by Rich Edwards Aug 19, 2022

What we're reading - 08/19/22 Edition

Another possible Durbin amendment, the future of social media acquisition channels, and a valuable data set from the Fed.

Turn down for these top reads

Another week, another Friday, and another batch of must-reads for the busy community banker looking to stay out in front. We’ve got another potential Durbin amendment to shake up payments and fee structures for issuing institutions, what the future might hold for your social media customer acquisition channels, and a key data set from the Federal Reserve and how it can help shape your view of consumers and your strategy.

1. Durbin 2.0?

Seema Amble at a16z writes on the potential regulatory shakeup in credit card network fees, aimed at Visa and Mastercard. Like Senator Durbin’s 2010 amendment to Dodd-Frank, this legislation is directed at large incumbents. However, the unintended consequences could hit smaller community FI’s, particularly in non-interest income opportunities.

The legislation, if enacted, would require large credit card-issuing banks with over $100B in assets to offer merchants the ability to route transactions to a second card network, aside from Visa and Mastercard.

The intent of this new legislation is to create competition for Visa and Mastercard, who account for roughly 75% of the market, and thereby lower credit card fees for merchants. However, while the idea of fostering more competition and driving down fees sounds good for the merchant, it’s unclear how much of an impact this act would have in doing so.

So why not just cap fees directly? After all, the EU, Australia, and many others have moved to regulate and cap credit interchange fees. Interchange essentially funds the rewards that issuers provide back to the consumer. Lower interchange means fewer rewards to the consumers. Since the Durbin amendment limiting debit interchange went into effect, debit rewards have almost entirely disappeared. The U.S. is more rewards oriented than other countries, and cutting into them is likely politically unpopular. Moreover, some research has pointed to the increase in other fees, most often borne by the lowest-income consumers. Here, issuers could tack on additional fees for consumers.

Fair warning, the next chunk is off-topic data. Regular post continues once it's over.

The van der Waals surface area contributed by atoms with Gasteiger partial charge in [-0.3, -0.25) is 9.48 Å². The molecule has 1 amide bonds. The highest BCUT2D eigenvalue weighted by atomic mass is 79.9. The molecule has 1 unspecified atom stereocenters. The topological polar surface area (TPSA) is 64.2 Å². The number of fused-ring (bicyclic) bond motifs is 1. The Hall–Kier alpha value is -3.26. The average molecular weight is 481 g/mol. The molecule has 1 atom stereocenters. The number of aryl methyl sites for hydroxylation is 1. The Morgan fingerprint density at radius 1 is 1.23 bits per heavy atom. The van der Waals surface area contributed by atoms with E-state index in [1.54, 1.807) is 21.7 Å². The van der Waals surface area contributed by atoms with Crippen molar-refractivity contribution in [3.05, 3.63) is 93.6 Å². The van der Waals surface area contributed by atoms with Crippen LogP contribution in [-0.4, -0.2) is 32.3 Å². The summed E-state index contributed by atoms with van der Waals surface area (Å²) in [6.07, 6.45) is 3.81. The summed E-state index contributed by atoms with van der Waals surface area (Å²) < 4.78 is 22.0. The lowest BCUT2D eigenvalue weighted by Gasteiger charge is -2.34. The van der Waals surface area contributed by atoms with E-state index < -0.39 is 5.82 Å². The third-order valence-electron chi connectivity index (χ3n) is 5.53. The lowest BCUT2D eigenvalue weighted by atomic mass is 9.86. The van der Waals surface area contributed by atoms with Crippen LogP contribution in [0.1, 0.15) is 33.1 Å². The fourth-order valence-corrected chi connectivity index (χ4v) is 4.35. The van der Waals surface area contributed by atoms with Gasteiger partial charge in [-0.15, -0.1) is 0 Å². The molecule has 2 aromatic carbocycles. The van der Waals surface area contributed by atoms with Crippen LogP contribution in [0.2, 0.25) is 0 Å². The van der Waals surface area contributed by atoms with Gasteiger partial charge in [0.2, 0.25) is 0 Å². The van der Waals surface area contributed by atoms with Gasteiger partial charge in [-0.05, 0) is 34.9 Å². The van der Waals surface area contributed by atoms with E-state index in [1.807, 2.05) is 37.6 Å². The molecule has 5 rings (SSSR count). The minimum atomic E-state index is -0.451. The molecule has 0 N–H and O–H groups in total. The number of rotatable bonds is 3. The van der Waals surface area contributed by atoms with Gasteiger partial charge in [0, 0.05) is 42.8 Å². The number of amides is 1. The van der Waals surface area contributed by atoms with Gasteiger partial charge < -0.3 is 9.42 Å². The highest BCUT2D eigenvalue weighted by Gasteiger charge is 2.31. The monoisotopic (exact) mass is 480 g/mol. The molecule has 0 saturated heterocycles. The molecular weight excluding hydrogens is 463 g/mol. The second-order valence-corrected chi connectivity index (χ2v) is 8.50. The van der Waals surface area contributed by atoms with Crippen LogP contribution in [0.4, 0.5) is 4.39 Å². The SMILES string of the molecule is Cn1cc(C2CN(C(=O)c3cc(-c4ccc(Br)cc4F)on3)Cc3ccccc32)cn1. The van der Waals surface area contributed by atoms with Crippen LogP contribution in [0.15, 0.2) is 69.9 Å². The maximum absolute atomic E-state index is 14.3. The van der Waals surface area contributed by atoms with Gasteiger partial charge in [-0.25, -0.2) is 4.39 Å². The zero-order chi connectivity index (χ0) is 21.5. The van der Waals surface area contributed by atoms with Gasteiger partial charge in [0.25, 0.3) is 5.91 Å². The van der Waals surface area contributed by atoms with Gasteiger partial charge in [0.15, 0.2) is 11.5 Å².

2. Thinking of acquisition - the future of Instagram/Meta, TikTok, and social

Ben Thompson of Stratechery writes on the existential fight Instagram is in with TikTok, but more so, the long-term trend for social. This is a longer read and analysis, but worth understanding the role that AI may play in supplanting user-generated content and flipping the proverbial apple cart of where most community banks say is their #2 area of digital ad spend.

You can make the case that if Meta survives the TikTok challenge, it will be on its way to the sort of moat enjoyed by the likes of Apple, Amazon, Google, and Microsoft, all of which have real world aspects to their differentiation. There is lots of talk about the $10 billion the company is spending on the Metaverse, but that is R&D; the more important number for this moat is the $30 billion this year in capital expeditures, most of which is going to servers for AI. That AI is doing recommendations now, but Meta’s moat will only deepen if Lessin is right about a future where creators can be taken out of the equation entirely, in favor of artificially-generated content.

The three trends most likely to shape social media in the coming years

3. Household finance and Fed research

The Federal Reserve provides many valuable source of information, most recently updating their Survey of Consumer Finances (SCF). The study provides detailed data and trends on household finances going back to 1983. The Fed offers both the raw data and the research on consumer spending and saving.

The Survey is normally a triennial cross-sectional survey of U.S. families. The survey data include information on families’ balance sheets, pensions, income, and demographic characteristics. Information is also included from related surveys of pension providers and the earlier such surveys conducted by the Federal Reserve Board. No other study for the country collects comparable information. Data from the SCF are widely used, from analysis at the Federal Reserve and other branches of government to scholarly work at the major economic research centers.

Data from this series of surveys can be seen in many studies like Princeton’s Ellora Derenoncourt’s study on the racial wealth gap in the U.S.

Interactive chart of mean ($) household debt by percentile of income

And so closes this week. And apparently, it’s Isaac and Chloe, not Issac and Chole. What did you think of this post? Let us know at, and if you thought it was worth reading this far, share below.

Share the post:

Get our blog posts delivered to your inbox: